The truth about your 5 euros t-shirt
Soon five years of the catastrophe of the global textile industry will be completed. On April 24 of 2013 the collapse of the Rana Plaza building in a district of the Bangladeshi capital of Dhaka marked a turning point for textile fashion, with the death of 1,134 people, and it dr3w the attention to the conditions of misery of the workers who make the clothes that arrive in our cities. From that collapse, civil society began to wonder how much the the clothing item we acquired at a ridiculous price is really worth in lives and wages.
From this massacre the Bangladesh Agreement was created as a commitment of more than 200 large multinational companies, but it is insufficient, since of the 1,400 factories that comprise the agreement, only 50 have corrected the security failures in their facilities.
The responsibility is in the businesses that also created the concept of fast fashion, such as Inditex, H&M or Primark, which in 2016 grew more than 7% and reached a market share of 35%. Meanwhile, traditional textile trade barely rose 1.5% in what qualifies as a scenario of economic boom.
It is unsustainable for the sector and for the global economy. To save costs the confection is relocated in Southeast Asia and the classic fall-winter and spring-summer collections are broken. If the consumer knows that tomorrow maybe that item is no longer in the store, that will increase his or her temptation to compulsive buying.
In turn, that greater number of garments has not been translated into greater longevity and, on average, the clothes we acquired last in the closet half the time tan fifteen years ago, as detailed in the Greenpeace report ‘Timeout for fast fashion’.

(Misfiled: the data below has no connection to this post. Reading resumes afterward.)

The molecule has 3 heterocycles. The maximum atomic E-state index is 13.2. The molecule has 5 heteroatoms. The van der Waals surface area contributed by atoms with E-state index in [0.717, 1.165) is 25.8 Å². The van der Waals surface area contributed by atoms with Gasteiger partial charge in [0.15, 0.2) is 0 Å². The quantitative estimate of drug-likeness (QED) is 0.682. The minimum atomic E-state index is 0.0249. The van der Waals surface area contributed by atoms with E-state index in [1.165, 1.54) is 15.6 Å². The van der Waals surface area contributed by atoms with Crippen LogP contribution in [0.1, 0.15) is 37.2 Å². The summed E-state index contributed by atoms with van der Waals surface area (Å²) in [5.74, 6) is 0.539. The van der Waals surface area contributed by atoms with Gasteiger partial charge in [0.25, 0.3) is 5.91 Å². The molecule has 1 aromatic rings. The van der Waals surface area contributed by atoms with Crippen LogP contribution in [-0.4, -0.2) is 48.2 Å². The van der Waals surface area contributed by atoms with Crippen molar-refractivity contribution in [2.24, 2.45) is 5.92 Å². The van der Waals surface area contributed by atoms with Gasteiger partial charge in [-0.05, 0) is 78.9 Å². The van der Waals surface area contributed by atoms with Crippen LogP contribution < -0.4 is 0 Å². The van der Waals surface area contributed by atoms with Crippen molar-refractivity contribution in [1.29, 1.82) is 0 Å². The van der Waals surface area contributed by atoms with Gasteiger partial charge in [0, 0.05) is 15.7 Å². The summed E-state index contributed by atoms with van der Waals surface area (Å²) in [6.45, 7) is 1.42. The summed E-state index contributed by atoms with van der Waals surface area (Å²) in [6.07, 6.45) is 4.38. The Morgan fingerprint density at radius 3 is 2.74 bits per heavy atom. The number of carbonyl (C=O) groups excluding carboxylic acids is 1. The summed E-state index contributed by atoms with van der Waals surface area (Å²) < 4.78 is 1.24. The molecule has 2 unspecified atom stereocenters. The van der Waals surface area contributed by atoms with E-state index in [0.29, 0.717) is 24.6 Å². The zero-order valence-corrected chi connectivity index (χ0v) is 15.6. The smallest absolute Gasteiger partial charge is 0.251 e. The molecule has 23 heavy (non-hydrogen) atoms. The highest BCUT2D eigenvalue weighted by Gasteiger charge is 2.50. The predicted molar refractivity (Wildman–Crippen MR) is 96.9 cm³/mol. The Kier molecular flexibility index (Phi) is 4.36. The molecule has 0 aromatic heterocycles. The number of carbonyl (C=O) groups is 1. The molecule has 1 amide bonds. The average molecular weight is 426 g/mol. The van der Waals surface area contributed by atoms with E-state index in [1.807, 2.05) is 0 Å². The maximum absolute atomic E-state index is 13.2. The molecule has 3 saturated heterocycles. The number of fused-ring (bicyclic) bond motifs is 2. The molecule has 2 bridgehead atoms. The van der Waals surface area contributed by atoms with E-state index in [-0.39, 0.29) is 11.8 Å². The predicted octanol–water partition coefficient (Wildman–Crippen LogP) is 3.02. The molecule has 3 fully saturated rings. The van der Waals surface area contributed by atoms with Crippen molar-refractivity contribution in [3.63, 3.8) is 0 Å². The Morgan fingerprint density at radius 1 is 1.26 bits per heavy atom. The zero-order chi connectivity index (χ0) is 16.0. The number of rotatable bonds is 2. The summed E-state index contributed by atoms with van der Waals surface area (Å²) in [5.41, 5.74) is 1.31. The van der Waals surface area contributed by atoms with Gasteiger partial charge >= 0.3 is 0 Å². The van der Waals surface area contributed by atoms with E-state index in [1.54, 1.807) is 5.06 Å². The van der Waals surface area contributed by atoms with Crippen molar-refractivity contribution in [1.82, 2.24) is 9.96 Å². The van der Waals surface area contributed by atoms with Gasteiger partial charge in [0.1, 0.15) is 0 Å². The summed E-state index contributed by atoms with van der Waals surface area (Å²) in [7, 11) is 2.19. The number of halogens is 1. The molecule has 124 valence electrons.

The dramatic increase and relocation of production to third countries is not only detrimental to better working conditions. The fabrics used and the production model place the textile industry as the second most polluting on the planet after the oil industry, responsible for the emission of 850 million tons of CO2 per year.
The most used fabric in the industry is polyester, which emits three times more carbon dioxide into the atmosphere than cotton, which uses 70 million barrels of oil per year and is present in 60% of garments that dominate the market.
If we opt for a natural and less polluting fiber such as cotton, it accumulates 25% of insecticides and 10% of pesticides with the consequent impact of agrochemicals on the ground and human health.
The contaminating footprint left by the textile industry extends beyond the production and distribution chain. As Celia Ojeda, manager at Greenpeace, points out, the rapid fashion boom is triggering the amount of textile waste that "goes to third countries, incinerates polluted air or throws them in landfills causing toxic waste of dyes and plastics that they go to groundwater." The organization's research estimates 80% of the clothing goes directly to the landfill or to the incinerator in Europe, when 95% of the discarded clothing is in optimal conditions to be reused.